Three months ago, we stuck our boxwood and evergreens and made our juniper grafts. They have been rooting under fog and floor heat. Our grafts currently have the original top and graft on one root system. In the next week, we will cut the original tops to 50%. This slowly gives the wanted top graft control of the bottom rootstock.
Our crews are also cutting back our overwintered perennials. Overwintering will ensure a fully rooted, hardy premium plant this spring.
What percentage of our plants do we propagate in-house?
Currently, we are propagating about 80- to 85% of our plants on the nursery.
Torrae George, inventory manager, is in the thick of ‘plant planning.’
What updates do you make to the inventory in winter?
A lot! We do a plant cycle count right before winter kicks in and before we cover the poly houses for the season, so that’s been done and we know what we have. We’re currently consolidating existing plant material into pre-planned locations by the years they were initially planted. This makes our system nice and organized. Pulling plants for shipment is quicker and more efficient in the spring. Then, we discontinue unused, old ready dates and remove those plants from our catalog. We also have seed orders coming in.
At the back end, we’re updating the templates for ongoing invoices on existing purchase orders, while drafting new-order templates and inputting them into the system. And we’re finalizing royalty and production reports for our vendors.
What is the benefit of running inventory reports throughout the year?
Running regular inventory reports helps us analyze trends and track changes. This helps us see comparisons among plant families and categories over time, which keeps production informed and is a good way to track improvements.
What plant and material orders do you typically have coming in during January?
Mostly, we’re getting perennial seeds in right now.
Torrae’s responses were really short and a bit confusing because of that. I took liberties with her answers,, but would appreciate input for anything that’s incorrect. In future, for efficiency, can you please ask that responses be thorough replies rather than part-sentences? Also, if industry jargon is used please spell it out (e.g. URC). Thank you!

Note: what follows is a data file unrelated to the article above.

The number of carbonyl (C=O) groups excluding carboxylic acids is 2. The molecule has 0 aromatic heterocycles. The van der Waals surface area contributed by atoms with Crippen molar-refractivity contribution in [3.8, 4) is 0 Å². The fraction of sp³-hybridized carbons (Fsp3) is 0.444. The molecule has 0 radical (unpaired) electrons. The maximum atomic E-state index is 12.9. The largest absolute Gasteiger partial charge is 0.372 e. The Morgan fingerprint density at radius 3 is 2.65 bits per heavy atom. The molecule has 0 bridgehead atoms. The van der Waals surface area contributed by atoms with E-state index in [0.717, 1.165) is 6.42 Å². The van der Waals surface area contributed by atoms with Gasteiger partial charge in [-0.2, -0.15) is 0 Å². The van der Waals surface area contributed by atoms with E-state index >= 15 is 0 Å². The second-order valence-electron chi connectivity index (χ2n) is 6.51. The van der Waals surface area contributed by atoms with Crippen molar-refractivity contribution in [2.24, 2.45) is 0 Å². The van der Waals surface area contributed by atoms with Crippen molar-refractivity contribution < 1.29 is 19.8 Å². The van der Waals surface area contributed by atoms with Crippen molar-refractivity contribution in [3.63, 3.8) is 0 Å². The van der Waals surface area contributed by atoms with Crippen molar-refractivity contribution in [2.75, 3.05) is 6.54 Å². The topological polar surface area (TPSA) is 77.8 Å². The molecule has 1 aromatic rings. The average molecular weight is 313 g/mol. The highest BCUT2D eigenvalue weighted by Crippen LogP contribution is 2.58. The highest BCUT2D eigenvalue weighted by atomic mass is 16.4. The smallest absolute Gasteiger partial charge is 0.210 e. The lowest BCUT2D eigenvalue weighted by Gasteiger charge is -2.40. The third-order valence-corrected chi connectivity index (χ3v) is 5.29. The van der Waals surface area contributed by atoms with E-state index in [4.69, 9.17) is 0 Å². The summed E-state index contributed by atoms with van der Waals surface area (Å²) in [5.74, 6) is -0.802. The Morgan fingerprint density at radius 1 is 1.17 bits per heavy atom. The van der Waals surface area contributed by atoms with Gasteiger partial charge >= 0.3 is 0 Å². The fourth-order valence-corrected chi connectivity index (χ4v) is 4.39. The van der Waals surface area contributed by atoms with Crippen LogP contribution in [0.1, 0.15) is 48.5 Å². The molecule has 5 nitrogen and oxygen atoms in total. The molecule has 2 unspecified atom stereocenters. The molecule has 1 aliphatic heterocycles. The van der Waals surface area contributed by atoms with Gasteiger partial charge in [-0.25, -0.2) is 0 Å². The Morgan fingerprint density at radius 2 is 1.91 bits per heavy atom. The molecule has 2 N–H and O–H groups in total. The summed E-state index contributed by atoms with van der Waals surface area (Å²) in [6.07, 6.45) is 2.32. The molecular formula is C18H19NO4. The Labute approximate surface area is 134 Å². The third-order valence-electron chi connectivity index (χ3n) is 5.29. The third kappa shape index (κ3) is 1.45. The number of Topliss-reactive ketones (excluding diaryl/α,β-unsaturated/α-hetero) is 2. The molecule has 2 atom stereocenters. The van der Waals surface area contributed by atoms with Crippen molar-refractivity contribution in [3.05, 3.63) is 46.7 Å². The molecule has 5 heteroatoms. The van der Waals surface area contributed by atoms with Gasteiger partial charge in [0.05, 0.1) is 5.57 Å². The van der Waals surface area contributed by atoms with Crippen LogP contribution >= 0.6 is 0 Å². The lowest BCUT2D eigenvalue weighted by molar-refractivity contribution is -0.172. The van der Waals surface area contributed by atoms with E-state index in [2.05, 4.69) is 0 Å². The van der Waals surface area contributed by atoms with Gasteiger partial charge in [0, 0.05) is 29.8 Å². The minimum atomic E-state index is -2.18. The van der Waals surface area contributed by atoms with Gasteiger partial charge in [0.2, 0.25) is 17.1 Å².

Mike Sellars, nursery generalist, is helping to keep things running smoothly.
Do we monitor the heat in the perennial houses? What happens when the temperature drops too low?
All the perennials we grow are hardy in the areas where we sell and do not require heat during winter. Just like in your landscape at home, plants can get damaged by a late freeze once they awake from winter dormancy. We protect our sellable perennials in March, April and May by keeping them in the greenhouses that have heaters. This keeps them above 32 degrees should it get that cold.
What goes into preparing for the return of our H2A team members?
We have 16 apartments that house our H2A team members. There are 10 weeks during winter that those units are vacant. So, we’re currently inspecting each unit and addressing maintenance needs or repairs. We also provide transportation in the form of 15-person passenger vans. These must be inspected by the Department of Transportation.
Among your responsibilities, what other tasks are typically happening this month?
We are performing our SANC training for all full-time employees. This is a ‘Systems Approach to Nursery Certification’ that is a voluntary, audit-based program. It is designed to reduce pest risks associated with the movement of nursery stock.
Loma Vista Nursery is taking professional trade orders for the spring 2024 growing season. Click here for our container order form. Click here for our in-ground tree order form. Visit our plant catalog for more information about Loma Vista Nursery grown perennial plants, trees and shrubs – all ideal for Midwest landscapes.